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RADAR HAS A LOCK: Admit it: You doubted him. You thought Maer Roshan would never find a backer for Radar, his pop culture magazine. Well, he’s got some words for you: “I told you so.” Roshan, former editorial director of Talk, has secured what he described as “a substantial and long-term investment” from New York Daily News owner Mort Zuckerman and financier Jeffrey Epstein. (Roshan would not specify the amount.) The two billionaires were part of a loose consortium (along with Donny Deutsch, Nelson Peltz and Harvey Weinstein) who attempted to buy New York magazine in December, only to be outbid by investment banker Bruce Wasserstein.

Radar, which has been on hiatus since publishing two test issues in 2003, will publish four times next year, beginning in April. A number of editors who worked on the two test issues will return for the launch, including Drew Lee (who had been freelancing at Us Weekly), Hanya Yanagihara, Alexandra Marshall, Christopher Tennant and Jill Swid. Former Fast Co. publisher Linda Sepp will serve as publisher, while Paul Fish, former chief financial officer of Dennis Publishing, will be general manager. Roshan, of course, will be editor in chief.

“It’s a success story and a victory for people who believe in journalism,” he said. “As corny and as twee as that sounds, I believe it.” He’ll believe it even more if Radar makes it to 2006. — Jeff Bercovici

SIMPLE PLANS: The four-year-old Real Simple masthead is undergoing another growth spurt. After spending less than five months at Budget Living as a senior editor, Sarah Humphreys is headed back to the magazine to oversee Real Simple’s books and international divisions. Humphreys starts as special projects editor on Monday and will report directly to her former boss, managing editor Kristin van Ogtrop. Though a spokeswoman for the magazine declined to elaborate on what countries are likely to adopt the pared-down lifestyle bible, van Ogtrop is said to be eyeing a spring launch for the first of Real Simple’s international editions. And following “Real Simple: The Organized Home,” which was published through Time Inc. Entertainment, the magazine’s second book is due at the printers in early March.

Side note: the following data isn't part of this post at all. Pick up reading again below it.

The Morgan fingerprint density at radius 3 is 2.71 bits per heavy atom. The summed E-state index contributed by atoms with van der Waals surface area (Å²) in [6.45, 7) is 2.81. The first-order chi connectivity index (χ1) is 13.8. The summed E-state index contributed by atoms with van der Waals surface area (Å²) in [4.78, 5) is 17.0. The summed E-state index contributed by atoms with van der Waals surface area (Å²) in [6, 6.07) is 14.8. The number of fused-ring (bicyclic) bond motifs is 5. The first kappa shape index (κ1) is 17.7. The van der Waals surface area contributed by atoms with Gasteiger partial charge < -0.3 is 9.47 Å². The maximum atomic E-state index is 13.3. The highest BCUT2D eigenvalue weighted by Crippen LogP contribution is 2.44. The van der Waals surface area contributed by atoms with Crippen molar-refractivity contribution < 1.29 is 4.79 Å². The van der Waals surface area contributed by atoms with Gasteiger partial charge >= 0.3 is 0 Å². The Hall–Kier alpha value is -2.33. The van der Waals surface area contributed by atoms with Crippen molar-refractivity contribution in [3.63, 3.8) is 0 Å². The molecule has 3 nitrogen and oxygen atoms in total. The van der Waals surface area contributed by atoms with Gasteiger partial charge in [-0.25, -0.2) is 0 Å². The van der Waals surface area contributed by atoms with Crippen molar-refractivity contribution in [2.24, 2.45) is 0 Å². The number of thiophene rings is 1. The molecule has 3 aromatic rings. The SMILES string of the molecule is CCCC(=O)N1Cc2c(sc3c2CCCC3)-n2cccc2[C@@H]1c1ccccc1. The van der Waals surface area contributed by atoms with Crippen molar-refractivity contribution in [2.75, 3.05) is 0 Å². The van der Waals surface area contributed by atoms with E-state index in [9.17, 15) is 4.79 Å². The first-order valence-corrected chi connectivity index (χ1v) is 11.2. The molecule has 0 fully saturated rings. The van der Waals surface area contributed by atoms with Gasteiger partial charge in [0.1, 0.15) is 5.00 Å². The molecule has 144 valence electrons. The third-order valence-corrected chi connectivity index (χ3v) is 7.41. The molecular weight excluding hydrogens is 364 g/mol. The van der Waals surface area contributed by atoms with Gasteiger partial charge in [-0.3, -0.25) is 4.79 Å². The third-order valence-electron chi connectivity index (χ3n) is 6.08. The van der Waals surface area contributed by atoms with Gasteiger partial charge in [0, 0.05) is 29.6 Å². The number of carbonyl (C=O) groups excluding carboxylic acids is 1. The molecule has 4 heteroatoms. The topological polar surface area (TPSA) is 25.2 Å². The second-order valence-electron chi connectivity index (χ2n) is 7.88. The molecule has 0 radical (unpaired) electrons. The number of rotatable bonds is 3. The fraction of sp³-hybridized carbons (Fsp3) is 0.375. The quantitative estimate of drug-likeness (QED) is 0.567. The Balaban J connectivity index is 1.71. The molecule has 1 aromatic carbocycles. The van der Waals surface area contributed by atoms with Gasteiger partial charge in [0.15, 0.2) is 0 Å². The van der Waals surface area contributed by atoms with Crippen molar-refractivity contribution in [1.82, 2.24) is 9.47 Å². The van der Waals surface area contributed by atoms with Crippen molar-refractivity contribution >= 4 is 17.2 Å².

This story first appeared in the October 19, 2004 issue of WWD. Subscribe Today.

Meanwhile, longtime Real Simple freelancer Elizabeth Graves has been brought on staff as a senior beauty editor, reporting to beauty and wellness director Corynne Corbett. Features editor of Metro New York Jon Barrett and Maria Schollenbarger of Shop Etc. also join the publication as senior editors. And Alexis Givens, who previously has worked at House Beautiful and VH1, has been named an associate editor in the magazine’s home department. — Sara James

IRON MEN: Forget the baseball playoffs — the real game in town is the new season of “Iron Chef America,” which has been in production for two weeks in a studio at Chelsea Market. Last Tuesday, the defending champ was Food Network star Mario Batali, the challenger was Robert Trevino and the secret ingredient was live catfish. Batali got off to a slow start when it took him three blows to behead one critter — “He was feisty,” he said afterward — but rallied to produce five dishes. “This is far less controlled” than the kitchen at Babbo, his Manhattan flagship, he added. “There’s much more potential for disaster.”

Among the judges for the match was Vogue food writer Jeffrey Steingarten, who used the opportunity to educate host Alton Brown on the difference between Israeli and Sardinian couscous. “I’ve been a fanatic follower of ‘Iron Chef’ ever since the early series in Japan,” he said during a break in taping. “I actually liked it better with subtitles because then you could hear all the totally weird Japanese voices. They all sound kind of like John Belushi.”

City magazine publisher and Lever House co-owner John McDonald also judged an episode taped last week; the theme of that episode was squash. McDonald said he was impressed at what the chefs were able to throw together in an hour. “In some cases I would say it’s 85 percent comparable to restaurant food, which in my opinion is a really high number.” — J.B.

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